LAUSANNE, Switzerland (Reuters) - A hurricane of change is blowing through the world anti-doping system in the wake of the Russian scandal to the benefit of clean athletes, the United States’ top anti-doping official said on Wednesday.
Recent involvement by law-and-order forces, including a police raid on the Nordic skiing championship in Austria, was another cause of optimism, U.S. Anti-Doping Agency chief executive Travis Tygart told Reuters in an interview.
Tygart has been an outspoken critic of the decision by the World Anti-Doping Agency WADA in September to reinstate Russia’s anti-doping agency RUSADA.
RUSADA was suspended in 2015 after a WADA-commissioned report outlined evidence of systematic, state-backed doping in Russian athletics.
Another report the following year documented more than 1,000 doping cases across dozens of sports, notably at the Winter Olympics that Russia hosted in Sochi in 2014. Russia has denied state involvement in doping.
Tygart said other factors were making the outlook brighter for clean athletes.
“We have got athletes, governments standing up like never before, we’ve got law enforcement breaking up schemes as we saw in Austria, we’ve got a WADA presidency change coming up this year,” he said on the sidelines of a WADA symposium.
“I think that’s really good for clean athletes (who) have more hope today that the system is going to truly protect their rights than ever before.
“What I know is that hurricane winds of change are raging through the system.”
Five athletes were arrested last month following a police raid at the Nordic skiing world championships in Seefeld, Austria.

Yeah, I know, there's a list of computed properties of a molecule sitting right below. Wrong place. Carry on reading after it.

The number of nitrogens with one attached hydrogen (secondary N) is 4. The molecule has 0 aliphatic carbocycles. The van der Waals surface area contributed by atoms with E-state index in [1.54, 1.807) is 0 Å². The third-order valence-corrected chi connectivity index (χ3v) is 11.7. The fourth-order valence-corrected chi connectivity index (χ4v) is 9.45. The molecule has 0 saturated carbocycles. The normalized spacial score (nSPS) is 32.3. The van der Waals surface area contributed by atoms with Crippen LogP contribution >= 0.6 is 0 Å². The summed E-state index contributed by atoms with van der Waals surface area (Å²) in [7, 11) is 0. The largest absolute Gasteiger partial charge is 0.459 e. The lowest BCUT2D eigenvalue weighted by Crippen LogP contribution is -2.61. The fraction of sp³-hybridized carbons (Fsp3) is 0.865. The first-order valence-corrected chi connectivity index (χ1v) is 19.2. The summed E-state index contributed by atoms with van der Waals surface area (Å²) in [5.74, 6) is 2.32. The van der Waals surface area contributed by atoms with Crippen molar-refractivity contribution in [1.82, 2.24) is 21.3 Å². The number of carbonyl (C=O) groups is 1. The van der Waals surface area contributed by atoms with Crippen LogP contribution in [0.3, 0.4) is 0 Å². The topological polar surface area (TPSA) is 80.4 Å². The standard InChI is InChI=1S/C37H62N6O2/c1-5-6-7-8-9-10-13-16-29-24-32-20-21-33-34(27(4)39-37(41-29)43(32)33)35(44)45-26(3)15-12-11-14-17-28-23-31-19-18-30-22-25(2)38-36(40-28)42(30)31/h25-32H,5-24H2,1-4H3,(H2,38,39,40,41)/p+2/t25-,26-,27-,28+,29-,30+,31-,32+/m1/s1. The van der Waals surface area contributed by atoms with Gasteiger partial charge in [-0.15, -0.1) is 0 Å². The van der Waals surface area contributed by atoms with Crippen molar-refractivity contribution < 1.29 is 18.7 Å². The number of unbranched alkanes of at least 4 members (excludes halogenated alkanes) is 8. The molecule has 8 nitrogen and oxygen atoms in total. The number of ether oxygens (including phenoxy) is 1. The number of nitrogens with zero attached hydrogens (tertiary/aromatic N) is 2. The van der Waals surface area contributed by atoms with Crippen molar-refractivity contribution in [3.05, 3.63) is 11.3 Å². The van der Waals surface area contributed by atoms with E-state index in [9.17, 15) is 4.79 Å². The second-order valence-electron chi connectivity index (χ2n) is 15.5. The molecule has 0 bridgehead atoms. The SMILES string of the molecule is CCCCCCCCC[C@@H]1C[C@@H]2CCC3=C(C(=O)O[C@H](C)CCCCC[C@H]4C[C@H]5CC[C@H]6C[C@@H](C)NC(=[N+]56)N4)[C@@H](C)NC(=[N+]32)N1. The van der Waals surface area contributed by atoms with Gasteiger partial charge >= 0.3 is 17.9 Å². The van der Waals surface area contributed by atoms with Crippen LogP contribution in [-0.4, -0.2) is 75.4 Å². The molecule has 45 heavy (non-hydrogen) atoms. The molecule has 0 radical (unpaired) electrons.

The raids were part of a broader operation targeting a Germany-based “criminal organization” suspected of having carried out blood doping for years, the Austrian police said.
Tygart also pointed to the Rodchenkov Anti-Doping Act in the United States, designed to crack down on the use of performance-enhancing drugs in major international sporting competitions involving U.S. participants.
Named after Grigory Rodchenkov, Russia’s former anti-doping chief-turned-whistleblower, it would establish stiff penalties for anyone involved in doping at a competition with U.S. involvement.
“I think law enforcement are saying they are going step in to step the job... criminalization can help in a big way to ensure the rights of athletes are ultimately protected,” said Tygart.
However, the act has brought an angry response from the International Olympic Committee which told the U.S. it should do more to clean up its own doping issues, particularly what it sees as inadequate testing in professional and college sports.
WADA will elect a new president this year to replace Craig Reedie, a former head of the British Olympic Association, and, under the agency’s rotational system, the next incumbent will be from a public authority rather than a sporting administration.
Tygart said that “the milk had been spilt” over the RUSADA re-admission and he was now hoping that access WADA has been granted to the tainted Moscow laboratory would yield results.
“We hope that the data will be organized in a timely fashion and the exact number of cases will be made public and that justice is served as quick as possible,” he said.
“It’s time athletes who have been robbed by this doping system... are given the medals that the rightfully deserve.”
Writing by Brian Homewood; Editing by Christian Radnedge